SA Rugby runs into static as Icasa tinkers with free-to-air

Sport

SA Rugby runs into static as Icasa tinkers with free-to-air

Nearly 60% of income is earned from broadcast revenue – take that away and the game is sunk

Journalist


If SA Rugby were a person rather than a large sporting organisation, it would have been on the equivalent of a Banting diet over the past two years. It’s so lean now, it borders on malnourished.
The 2018 annual report, released this week, confirmed that rugby’s mother body had turned a small profit of R2.3m after running in the red to the tune of R77m over the previous two financial years. It has cut a lot of fat.
It hasn’t happened by accident, or without sacrifice and pain. Through a series of aggressive cost-cutting measures the books look better, although profit of R2.3m out of income of nearly R1.3bn seems paltry.
Essentially, though, SA Rugby will never have massive reserves because it serves the game. The more money SA Rugby makes, the more is ploughed back via the 14 provincial unions who want and need it. It’s rugby’s cycle of life.
But after two years of massive losses that were the result of over R24m paid for their doomed Rugby World Cup 2023 bid, and an increase of over R50m to players for their image rights, things have turned around.
Travel is one of the biggest costs on SA Rugby’s books because it runs myriad competitions nationally that all require players and officials to traverse the country and globe.
Most provincial competitions have been cut to a single round, halving the travel budget in a stroke. The Springboks have started flying economy class while airlines such as Ethiopian Airlines, with its competitive pricing, have been used internationally.
While there have been no retrenchments, vacancies at SA Rugby have not been filled, adding to the existing staff’s workloads. Marketing budgets have been slashed and the budgeted distributions of income to the unions have also been cut.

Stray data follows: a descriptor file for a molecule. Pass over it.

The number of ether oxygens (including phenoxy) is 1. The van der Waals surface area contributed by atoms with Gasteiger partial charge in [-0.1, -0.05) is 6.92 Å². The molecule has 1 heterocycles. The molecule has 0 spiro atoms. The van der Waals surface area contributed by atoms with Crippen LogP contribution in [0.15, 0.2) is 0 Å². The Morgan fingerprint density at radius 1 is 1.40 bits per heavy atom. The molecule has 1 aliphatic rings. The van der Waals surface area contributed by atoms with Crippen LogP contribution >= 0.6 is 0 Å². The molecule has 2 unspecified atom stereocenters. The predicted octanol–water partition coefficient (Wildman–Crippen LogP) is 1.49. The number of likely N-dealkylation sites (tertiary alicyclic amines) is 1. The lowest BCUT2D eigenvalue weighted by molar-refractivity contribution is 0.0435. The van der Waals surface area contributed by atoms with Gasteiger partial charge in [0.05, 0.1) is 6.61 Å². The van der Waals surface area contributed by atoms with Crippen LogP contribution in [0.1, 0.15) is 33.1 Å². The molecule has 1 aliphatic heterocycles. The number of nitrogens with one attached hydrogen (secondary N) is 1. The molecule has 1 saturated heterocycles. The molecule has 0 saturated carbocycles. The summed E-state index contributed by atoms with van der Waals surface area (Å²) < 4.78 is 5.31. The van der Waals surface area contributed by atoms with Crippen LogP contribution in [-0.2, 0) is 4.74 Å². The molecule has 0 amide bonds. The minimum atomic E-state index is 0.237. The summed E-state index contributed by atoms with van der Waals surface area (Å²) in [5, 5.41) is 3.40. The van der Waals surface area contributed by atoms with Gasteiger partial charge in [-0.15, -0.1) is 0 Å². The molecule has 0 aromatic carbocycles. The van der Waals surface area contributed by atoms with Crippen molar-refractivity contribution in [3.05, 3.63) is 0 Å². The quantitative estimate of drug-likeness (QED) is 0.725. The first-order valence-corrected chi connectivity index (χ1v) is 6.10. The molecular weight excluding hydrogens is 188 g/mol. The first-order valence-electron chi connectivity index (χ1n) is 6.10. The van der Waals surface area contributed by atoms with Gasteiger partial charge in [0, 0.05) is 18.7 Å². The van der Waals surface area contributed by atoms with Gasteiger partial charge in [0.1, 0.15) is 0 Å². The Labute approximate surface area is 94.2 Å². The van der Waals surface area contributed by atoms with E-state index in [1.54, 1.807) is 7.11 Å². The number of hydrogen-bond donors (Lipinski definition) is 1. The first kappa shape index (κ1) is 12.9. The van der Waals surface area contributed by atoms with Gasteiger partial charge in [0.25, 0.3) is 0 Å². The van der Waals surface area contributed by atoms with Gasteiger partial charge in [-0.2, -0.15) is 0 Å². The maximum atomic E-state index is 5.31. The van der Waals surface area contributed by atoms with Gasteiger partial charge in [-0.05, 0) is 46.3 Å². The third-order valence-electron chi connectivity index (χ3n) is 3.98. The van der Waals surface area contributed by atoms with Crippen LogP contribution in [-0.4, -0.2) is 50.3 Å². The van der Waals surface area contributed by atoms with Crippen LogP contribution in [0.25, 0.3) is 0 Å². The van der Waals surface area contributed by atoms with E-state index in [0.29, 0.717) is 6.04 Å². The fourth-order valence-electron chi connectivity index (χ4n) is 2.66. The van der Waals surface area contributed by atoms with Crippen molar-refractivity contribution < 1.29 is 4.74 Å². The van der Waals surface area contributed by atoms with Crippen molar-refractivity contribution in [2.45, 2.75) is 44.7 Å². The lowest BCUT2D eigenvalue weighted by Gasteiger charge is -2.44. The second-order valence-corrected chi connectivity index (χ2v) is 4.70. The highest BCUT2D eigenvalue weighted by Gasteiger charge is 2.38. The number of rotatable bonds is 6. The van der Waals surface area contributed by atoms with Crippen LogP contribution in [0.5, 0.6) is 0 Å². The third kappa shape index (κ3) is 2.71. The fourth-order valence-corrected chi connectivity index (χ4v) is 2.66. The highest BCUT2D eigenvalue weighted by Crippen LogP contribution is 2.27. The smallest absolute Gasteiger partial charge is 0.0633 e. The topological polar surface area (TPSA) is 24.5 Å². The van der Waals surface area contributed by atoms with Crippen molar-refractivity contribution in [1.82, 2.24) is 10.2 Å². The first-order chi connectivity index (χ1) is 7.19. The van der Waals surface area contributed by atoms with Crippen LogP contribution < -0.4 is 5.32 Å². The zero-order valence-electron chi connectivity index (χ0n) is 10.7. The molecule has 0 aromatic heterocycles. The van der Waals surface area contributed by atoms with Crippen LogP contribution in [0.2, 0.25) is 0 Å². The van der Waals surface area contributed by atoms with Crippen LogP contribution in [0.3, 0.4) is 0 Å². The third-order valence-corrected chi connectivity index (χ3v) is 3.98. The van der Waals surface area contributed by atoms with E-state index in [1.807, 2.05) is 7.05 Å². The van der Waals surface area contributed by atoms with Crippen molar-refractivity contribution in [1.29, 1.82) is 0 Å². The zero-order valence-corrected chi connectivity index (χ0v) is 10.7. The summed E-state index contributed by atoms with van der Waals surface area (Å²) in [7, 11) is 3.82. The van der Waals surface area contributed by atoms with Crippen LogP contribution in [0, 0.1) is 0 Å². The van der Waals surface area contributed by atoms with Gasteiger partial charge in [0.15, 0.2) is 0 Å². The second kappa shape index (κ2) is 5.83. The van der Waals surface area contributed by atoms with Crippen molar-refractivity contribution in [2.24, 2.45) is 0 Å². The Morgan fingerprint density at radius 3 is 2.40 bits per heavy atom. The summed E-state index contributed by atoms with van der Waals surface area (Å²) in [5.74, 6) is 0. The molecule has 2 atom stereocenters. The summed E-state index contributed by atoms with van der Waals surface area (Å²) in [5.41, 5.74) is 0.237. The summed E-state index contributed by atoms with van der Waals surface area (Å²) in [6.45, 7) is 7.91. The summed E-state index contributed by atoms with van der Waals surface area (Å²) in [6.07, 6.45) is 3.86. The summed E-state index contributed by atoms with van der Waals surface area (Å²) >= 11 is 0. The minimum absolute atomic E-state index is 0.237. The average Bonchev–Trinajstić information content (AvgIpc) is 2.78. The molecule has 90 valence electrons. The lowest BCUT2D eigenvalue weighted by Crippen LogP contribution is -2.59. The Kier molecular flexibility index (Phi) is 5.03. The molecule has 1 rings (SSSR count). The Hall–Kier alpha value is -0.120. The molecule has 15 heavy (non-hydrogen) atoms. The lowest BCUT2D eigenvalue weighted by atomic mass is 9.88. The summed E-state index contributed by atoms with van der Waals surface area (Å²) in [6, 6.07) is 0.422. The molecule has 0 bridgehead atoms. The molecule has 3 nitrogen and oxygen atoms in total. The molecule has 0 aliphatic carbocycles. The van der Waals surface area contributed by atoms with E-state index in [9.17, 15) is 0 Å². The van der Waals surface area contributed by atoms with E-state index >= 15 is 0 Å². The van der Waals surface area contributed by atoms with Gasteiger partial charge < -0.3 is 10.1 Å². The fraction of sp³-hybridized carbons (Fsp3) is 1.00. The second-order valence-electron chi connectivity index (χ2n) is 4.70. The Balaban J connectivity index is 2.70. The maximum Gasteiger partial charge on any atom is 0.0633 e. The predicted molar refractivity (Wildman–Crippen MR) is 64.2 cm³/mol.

Despite the turnaround, though, the future of professional rugby is still under threat from the Independent Communications Authority of SA (Icasa).
Nearly 60% of SA Rugby’s income (R714m) is earned from broadcast revenue. The money comes from pay channel SuperSport and, as the only viable commercial TV channel, they hold the rights to rugby and other sports such as football. Icasa wants to break SuperSport’s monopoly of broadcast rights in SA despite the fact that there is no viable competition that could pay market-related value.
The utopia Icasa dreams of is that all matches of national importance (and somehow the Currie Cup has been included in this) will be broadcast free-to-air. That means: broadcast on the bankrupt SABC.
Considering the national broadcaster cut 90% of its sports programming on radio recently due to lack of budget, and couldn’t come anywhere close to a market-related value to buy the rights to rugby or football, this is a worrying development.
SA Rugby and the SA Football Association (Safa) have both presented to Icasa at its public hearings and explained that broadcasting their products free-to-air would kill off professional sport. Premier Soccer League chairperson Irvin Khoza didn’t mince his words, saying the league, the professional arm of soccer, “would shut down” if Icasa’s proposals passed.
Similarly, professional rugby would be unsustainable without the hundreds of millions earned through broadcast rights. It’s not a South African scenario either but a global reality. Every major sport, league and organisation is sustained through broadcast earnings. Icasa’s proposal is political and unrealistic. But it’s on the table.
Any major sport, and in this case rugby, would enjoy nothing more than to have two or three viable broadcasters bidding for the rights to its product. That would drive prices up and benefit the sport.
But in SA, SuperSport is the only player in the market, spending about R2bn annually on rights to sport. Until the SABC (or any other broadcaster, such as the newly-licensed Kwese) can compete in the same ballpark, SuperSport will remain the sole participant in the sports broadcast rights market – unless Icasa has its way.
So SA Rugby can enjoy a moment of rare good news this week, but at the end of the month Icasa’s hearings resume and everyone will be watching and hoping that sense prevails.

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